The Trustees and Volunteers at the Waterworks Museum have every reason to be proud of the ‘Noel Meeke Heritage Water Park’, not least because they know the time and effort (and blood, sweat and tears!) it took to deliver it, and they see the difference it makes to visitors every time the Museum opens its doors to the public.
It was very gratifying, therefore, that this was publicly recognised on 15 September 2016. Museum Chairman Richard Curtis, John Depledge and Ashton Cox attended the Birmingham Hippodrome to represent the Heritage Water Park Team, which was announced WINNER of the inaugural West Midlands Volunteer Awards 2016 (Project Award).
In announcing the award, the judges referred to the enormous efforts to the volunteers involved which made this project stand out. Built by 20 volunteers over 2-years, giving 2,300 hours of effort, with only the heavy civil engineering work outsourced, the Heritage Water Park has enriched the experience for all visitors to the Museum, not just the children for whom it was specifically designed. It also brought into constructive use an area of derelict overgrown land and found new life for artefacts in back store to create hands-on interactive life size exhibits in a safe outdoor display area.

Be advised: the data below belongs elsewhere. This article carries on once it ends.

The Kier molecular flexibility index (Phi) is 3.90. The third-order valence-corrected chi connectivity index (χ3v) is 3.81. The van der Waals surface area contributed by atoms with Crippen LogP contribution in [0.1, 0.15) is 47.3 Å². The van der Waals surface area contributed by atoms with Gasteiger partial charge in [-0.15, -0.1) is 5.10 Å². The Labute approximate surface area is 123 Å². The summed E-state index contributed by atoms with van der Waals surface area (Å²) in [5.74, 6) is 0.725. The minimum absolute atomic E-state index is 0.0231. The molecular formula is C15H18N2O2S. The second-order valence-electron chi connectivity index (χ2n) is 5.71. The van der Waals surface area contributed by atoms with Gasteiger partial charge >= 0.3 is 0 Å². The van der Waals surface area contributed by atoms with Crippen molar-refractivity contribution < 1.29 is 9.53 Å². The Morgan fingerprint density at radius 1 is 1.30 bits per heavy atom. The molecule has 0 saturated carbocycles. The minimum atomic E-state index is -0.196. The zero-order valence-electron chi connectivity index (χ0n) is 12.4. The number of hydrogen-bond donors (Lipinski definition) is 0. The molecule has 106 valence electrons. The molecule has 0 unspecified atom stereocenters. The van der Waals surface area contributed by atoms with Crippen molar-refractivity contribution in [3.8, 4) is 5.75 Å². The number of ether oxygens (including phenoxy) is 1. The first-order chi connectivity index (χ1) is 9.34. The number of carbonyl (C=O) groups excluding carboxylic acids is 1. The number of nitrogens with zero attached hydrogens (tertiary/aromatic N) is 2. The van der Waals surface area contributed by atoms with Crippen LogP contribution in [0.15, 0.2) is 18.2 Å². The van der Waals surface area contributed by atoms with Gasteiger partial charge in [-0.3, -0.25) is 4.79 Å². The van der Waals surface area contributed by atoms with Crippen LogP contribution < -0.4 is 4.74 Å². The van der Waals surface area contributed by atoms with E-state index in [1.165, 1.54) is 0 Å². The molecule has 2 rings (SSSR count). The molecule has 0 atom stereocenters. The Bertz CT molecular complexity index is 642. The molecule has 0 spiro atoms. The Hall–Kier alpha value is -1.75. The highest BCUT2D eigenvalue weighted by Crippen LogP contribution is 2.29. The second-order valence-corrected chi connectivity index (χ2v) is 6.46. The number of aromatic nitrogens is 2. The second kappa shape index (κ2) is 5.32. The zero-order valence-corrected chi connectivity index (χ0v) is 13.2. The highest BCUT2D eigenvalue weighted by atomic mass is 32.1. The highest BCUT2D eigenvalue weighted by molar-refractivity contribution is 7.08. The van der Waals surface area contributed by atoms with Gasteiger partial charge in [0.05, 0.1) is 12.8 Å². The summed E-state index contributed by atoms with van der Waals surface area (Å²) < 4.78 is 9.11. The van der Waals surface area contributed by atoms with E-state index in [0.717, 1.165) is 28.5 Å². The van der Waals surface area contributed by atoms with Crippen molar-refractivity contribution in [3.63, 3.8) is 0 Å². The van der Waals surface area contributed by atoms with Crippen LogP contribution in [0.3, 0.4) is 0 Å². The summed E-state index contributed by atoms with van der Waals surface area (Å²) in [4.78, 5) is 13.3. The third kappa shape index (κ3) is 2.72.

Opened only in July 2015, the Heritage Water Park contributed hugely to a record number of visitors in 2015 and, importantly, many more family and other groups with children visiting the Waterworks Museum. Within six months the proportion of children rose from 14% to 22% of all visitors, which is precisely the outcome that Noel Meeke (Director and Emeritus Chairman) had hoped for when he first had the inspiration for the Heritage Water Park in 2007.
The ‘Project Award’ was one of eight awards made at the celebration evening in Birmingham, with other awards for ‘Above and Beyond’, ‘Spreading the Word’ and ‘Working Together’, and special awards for ‘Audiences’, ‘Collections’, ‘Resilience’ and ‘Young People’, with an overall ‘Excellence’ award.